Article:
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The Legacy of Coach Vendetti

by Peter Coyle

Coach Michael J. Vendetti died on March 20th leaving behind a strong army of believers who will continue to carry his message and share his legacy. His wife, Joan, passed away in January 2012 after a lifetime struggle with Lupus. Coach V leaves three sons and their wives and seven granchildren. This space was a favorite for Vendetti and his accomplishments through the years. What made the Vendetti Era at Nichols College unique was that it will never be done again. It’s that simple. The Vendetti Way should be the Nichols athletics way today. Be accountable, work hard, and leave your ego at the door. Let’s continue with simply saying that Coach Vendetti was the “best.” He shared his human condition with everyone who came into contact with him. He made life fun. Sure, there were ups and downs, twists and turns, peaks and valleys, but Coach Vendetti had a faith that was effective by the way he applied his beliefs to the daily grind and the way he treated people.

To some, Coach will be remembered only as a football coach because of his great accomplishments at Nichols College. Five  New England Conference Championships in a span of seven years back in the seventies when Division 3 football was a select few and not watered down with every state school having a football program like it is today.But to anyone who really knew him, he was much more than a football coach. His physical presence got your attention from the start. An All American tackle at Boston University and a Leominster High School Hall of Famer, the 6’ 4’’ Vendetti didn’t have to say much.First impressions are always a good measuring stick and humility became this giant of a man’s way of life.

Vendetti was at his best when he delagated authority to those who deserved it. Coach never looked for credit, but he always gave it out. His assistant coaches and players came to believe in this way of being unselfish. He put you in your place in an understanding way. It was the perfect way to build any type of organization, let alone a football program. Give credit, rely on the people you believe in and success wil follow. Coach would say everyday, ”let’s practice to win.” There’s a big difference in practicing to win than playing to win. Winning was automatic on Saturdays after practicing for five days under Vendetti’s watch. The pressure on game day wasn’t even a thought after going through Vendetti’s weeklong routine. Games were easy compared to practice. Vendetti’s teams were always in better physical and mental shape than Saturday’s opponent. Do your job within Vendetti’s Way guranteed success.  Organization, delegation, and a work ethic second to none were the ingredients of the championship Nichols College football teams of the seventies.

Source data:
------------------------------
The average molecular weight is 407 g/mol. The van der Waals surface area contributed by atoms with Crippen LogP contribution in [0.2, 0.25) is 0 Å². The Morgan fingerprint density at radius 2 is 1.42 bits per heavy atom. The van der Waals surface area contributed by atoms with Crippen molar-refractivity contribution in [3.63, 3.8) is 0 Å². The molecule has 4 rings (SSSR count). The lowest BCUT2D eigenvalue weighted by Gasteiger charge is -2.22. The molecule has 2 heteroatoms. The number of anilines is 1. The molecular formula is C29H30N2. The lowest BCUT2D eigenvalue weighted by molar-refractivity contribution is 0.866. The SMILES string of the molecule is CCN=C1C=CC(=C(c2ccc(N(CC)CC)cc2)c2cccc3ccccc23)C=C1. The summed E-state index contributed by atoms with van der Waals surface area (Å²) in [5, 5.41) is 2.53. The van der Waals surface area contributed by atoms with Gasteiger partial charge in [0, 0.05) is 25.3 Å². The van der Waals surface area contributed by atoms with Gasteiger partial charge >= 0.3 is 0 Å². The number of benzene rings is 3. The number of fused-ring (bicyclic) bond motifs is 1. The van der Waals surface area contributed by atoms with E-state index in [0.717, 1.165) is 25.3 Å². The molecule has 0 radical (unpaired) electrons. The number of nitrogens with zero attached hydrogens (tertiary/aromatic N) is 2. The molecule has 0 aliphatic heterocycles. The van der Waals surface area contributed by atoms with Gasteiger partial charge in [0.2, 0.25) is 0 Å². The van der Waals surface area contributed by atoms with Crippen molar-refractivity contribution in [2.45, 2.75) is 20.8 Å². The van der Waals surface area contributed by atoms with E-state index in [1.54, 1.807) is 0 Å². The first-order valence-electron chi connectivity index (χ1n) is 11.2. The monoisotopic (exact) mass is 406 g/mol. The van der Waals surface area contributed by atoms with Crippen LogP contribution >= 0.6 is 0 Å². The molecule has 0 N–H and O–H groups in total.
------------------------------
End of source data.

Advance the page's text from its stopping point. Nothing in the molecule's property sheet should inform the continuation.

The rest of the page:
The supporting cast of loyal assistant coaches Ed Kunkel and Rene Langevin and the works of Bates Craver, Bruce Baker, and Paul K. Brown were important to Vendetti’s system as were the expert scouting Vin Becker, Buddy Langevin, and Gerry Kunkel.

Hal Chalmers, then the athletic director, supported Vendetti’s blue print for Nichols’ success. Joan Vendetti and sons Michael, Mark, and Paul were all part of the “golden era” of the seventies and the greatest time ever at Nichols College.   

The Vendetti’s lived on campus next to the Chalmers and morning coffee was had at Bazzie’s. If you wanted a hair cut, Mike Pio had a chair outside of Bazzie’s and visited the campus on Thursday nights. After the victories on Saturdays, the Vendettis hosted the post game victory party. The key moment was when Channels 4, 5, and 7 flashed the Nichols football score on the television screen. It was a very special time for the Nichols community. The scouts would then present Vendetti with their report and work began for the upcoming week. Anybody involved in Vendetti’s world during this great era in Nichols history shared in the hard-earned championships with pride.

Vendetti’s moral compass was full of sincere compassion. He understood people and had a quick wit about him. He never shied away or apologized for his opinion about the things he knew and believed in. The former Bison Bowl on the Nichols campus was renamed the Michael J. Vendetti Field in 2004 and there is a special bench named “Vendetti’s View” that overlooks Vendetti field and a place where Vendetti would sit during his retirement days to recall his memories of his many years at Nichols.

Vendetti has touched so many lives in a positive way and made Nichols College a proud place. He leaves a loyal army that will never forget its leader. Coach V was the best and until we meet again, may the sunshine on Joan and you forever.